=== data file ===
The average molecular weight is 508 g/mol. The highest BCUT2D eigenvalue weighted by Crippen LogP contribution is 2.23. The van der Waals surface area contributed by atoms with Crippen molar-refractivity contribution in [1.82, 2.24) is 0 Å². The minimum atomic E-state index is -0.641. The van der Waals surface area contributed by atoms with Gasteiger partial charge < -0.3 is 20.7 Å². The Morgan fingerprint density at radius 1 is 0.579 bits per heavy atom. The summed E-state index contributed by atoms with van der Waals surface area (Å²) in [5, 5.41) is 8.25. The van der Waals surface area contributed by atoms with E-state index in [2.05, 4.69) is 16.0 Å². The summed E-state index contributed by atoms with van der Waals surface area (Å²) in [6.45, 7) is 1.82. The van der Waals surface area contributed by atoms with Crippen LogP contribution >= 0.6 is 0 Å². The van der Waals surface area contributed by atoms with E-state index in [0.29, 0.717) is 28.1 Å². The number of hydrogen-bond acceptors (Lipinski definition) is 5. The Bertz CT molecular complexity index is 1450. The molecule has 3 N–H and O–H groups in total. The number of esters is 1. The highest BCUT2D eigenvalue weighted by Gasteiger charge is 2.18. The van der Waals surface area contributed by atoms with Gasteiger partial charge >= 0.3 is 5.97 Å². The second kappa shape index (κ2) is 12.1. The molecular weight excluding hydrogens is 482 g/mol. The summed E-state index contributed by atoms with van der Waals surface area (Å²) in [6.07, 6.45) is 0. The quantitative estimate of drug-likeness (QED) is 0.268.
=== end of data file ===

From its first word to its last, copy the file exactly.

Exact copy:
The average molecular weight is 508 g/mol. The highest BCUT2D eigenvalue weighted by Crippen LogP contribution is 2.23. The van der Waals surface area contributed by atoms with Crippen molar-refractivity contribution in [1.82, 2.24) is 0 Å². The minimum atomic E-state index is -0.641. The van der Waals surface area contributed by atoms with Gasteiger partial charge < -0.3 is 20.7 Å². The Morgan fingerprint density at radius 1 is 0.579 bits per heavy atom. The summed E-state index contributed by atoms with van der Waals surface area (Å²) in [5, 5.41) is 8.25. The van der Waals surface area contributed by atoms with E-state index in [2.05, 4.69) is 16.0 Å². The summed E-state index contributed by atoms with van der Waals surface area (Å²) in [6.45, 7) is 1.82. The van der Waals surface area contributed by atoms with Crippen LogP contribution >= 0.6 is 0 Å². The van der Waals surface area contributed by atoms with E-state index in [0.29, 0.717) is 28.1 Å². The number of hydrogen-bond acceptors (Lipinski definition) is 5. The Bertz CT molecular complexity index is 1450. The molecule has 3 N–H and O–H groups in total. The number of esters is 1. The highest BCUT2D eigenvalue weighted by Gasteiger charge is 2.18. The van der Waals surface area contributed by atoms with Gasteiger partial charge >= 0.3 is 5.97 Å². The second kappa shape index (κ2) is 12.1. The molecular weight excluding hydrogens is 482 g/mol. The summed E-state index contributed by atoms with van der Waals surface area (Å²) in [6.07, 6.45) is 0. The quantitative estimate of drug-likeness (QED) is 0.268.